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blood are concerned; and great as are the present differences between the Japanese in Japan and the Koreans in Korea, there is no reason why both Japanese and Koreans should not become essentially one people in Korea (p. 451).

A recent English writer, familiar with the work of Great Britain in India and less familiar with the work of Japan in Korea, has spoken with well-deserved commendation of the latter, but on the assumption that it was patterned after the British type and owed its success to its free borrowing from the example of the British government of India. But this assumption is warranted in only a rather limited degree. In one most important respect, the Japanese government in Korea has been from the first far wiser than has hitherto been the British government in India. I cannot better set forth what I have in mind than by making a somewhat extended quotation from the book to which one reference has already been made (see pp. 338, 339).

The second most important principle to set in control of the educational system of Korea is this. At first, and for a long time to come, it should be pretty strictly limited to fitting the Koreans themselves for a serviceable life, in Korea, and under the conditions, physical, social, and economic and political, of Korea. To educate after the fashion followed too much by Great Britain in India-thousands of Korean babus, who thus become unfitted for the pressing needs of their country at this present day, and inclined to idleness rather than any hard and disagreeable but useful work, would be a mistake which neither the government nor the missions can afford to make. It is a fact, however, that, up to the present time, too large a proportion of the Korean youth, whether educated abroad or in the missionary schools at home, have lapsed into this worthless class. When called upon to work -manfully, faithfully, persistently, doing with his might what his hand finds to do-the Korean, like the Indian babu, is likely to show that his modern education has the more unfitted, rather than the better fitted, him for the effectual service of his country. If this should be the result of modern education, it would scarcely be more to be commended, under existing conditions in Korea, than was the education of the old-time Confucian Schools.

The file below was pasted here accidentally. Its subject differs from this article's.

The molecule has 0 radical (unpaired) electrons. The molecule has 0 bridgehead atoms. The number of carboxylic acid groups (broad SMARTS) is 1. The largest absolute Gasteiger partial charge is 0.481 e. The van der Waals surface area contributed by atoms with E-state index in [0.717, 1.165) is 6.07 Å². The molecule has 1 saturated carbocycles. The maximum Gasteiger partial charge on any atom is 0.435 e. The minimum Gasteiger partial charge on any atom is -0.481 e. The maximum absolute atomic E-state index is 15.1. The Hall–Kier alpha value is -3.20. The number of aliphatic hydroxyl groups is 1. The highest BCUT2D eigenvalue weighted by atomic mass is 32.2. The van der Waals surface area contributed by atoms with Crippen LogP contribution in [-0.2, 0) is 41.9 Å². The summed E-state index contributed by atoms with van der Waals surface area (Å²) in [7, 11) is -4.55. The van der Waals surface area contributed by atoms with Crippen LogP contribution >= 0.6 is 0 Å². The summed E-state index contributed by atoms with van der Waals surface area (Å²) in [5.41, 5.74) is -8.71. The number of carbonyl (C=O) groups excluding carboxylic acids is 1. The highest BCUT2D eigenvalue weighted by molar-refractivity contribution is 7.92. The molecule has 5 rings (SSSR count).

How the Japanese government in Chosen has sought to avoid this mistake, and what success it has attained in actually avoiding it, have been sufficiently set forth for our purposes at the present time.

The English writer who has already been quoted closes his favorable review of the experiences of Japan in Korean affairs with the sympathetic, the almost cynical remark, that the Japanese government in Chosen must be satisfied to be disliked and even hated by the Koreans, if only it can be feared and respected; just as the British government is regarded by the natives in British India. But we hope for better things. We hope for a truly benevolent assimilation. And there are good reasons to expect the realization of this hope. For, indeed the cases of these two foreign governments, in the part which they are playing in race development are in very important particulars, quite unlike. Before very long, Chosen ought to become an integral part of Japan, as loyal and patriotic as any part. If this should come about before we succeed in benevolently assimilating— Porto Rico, for example-we might be compelled to the reluctant confession of Gladstone in a letter to Madam Novikoff: "The history of governments is one of the most immoral parts of human history. I have often to say much ill of my own countrymen or their own governors."

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By Francisco J. Yanes, Asst. Director, and Secretary of the Governing Board, of the Pan-American Union

The civilization of peoples cannot always be gauged by set standards. There are varying factors to be taken into consideration and discrepancies to be accounted for in measuring the degree of cultural and industrial progress of a nation. Conditions growing out of racial characteristics, historical necessities, geographical position, custom and habit, on the one hand, and on the other the basic principles upon which different societies have been built, must not be lost sight of in dealing with, or rather, in endeavoring to understand the factors that have led to the progress of a given nation, or aggregate of nations of the same or similar origin.

Latin-American civilization from an Anglo-Saxon point of view may be found wanting in many respects, but the life and happiness of nations, the ideals and hopes of their peoples, their legislation and institutions, are not to be found ready made, but have to be worked out to meet peculiar wants, and in accordance with the racial, mental, moral and material resources and necessities of each.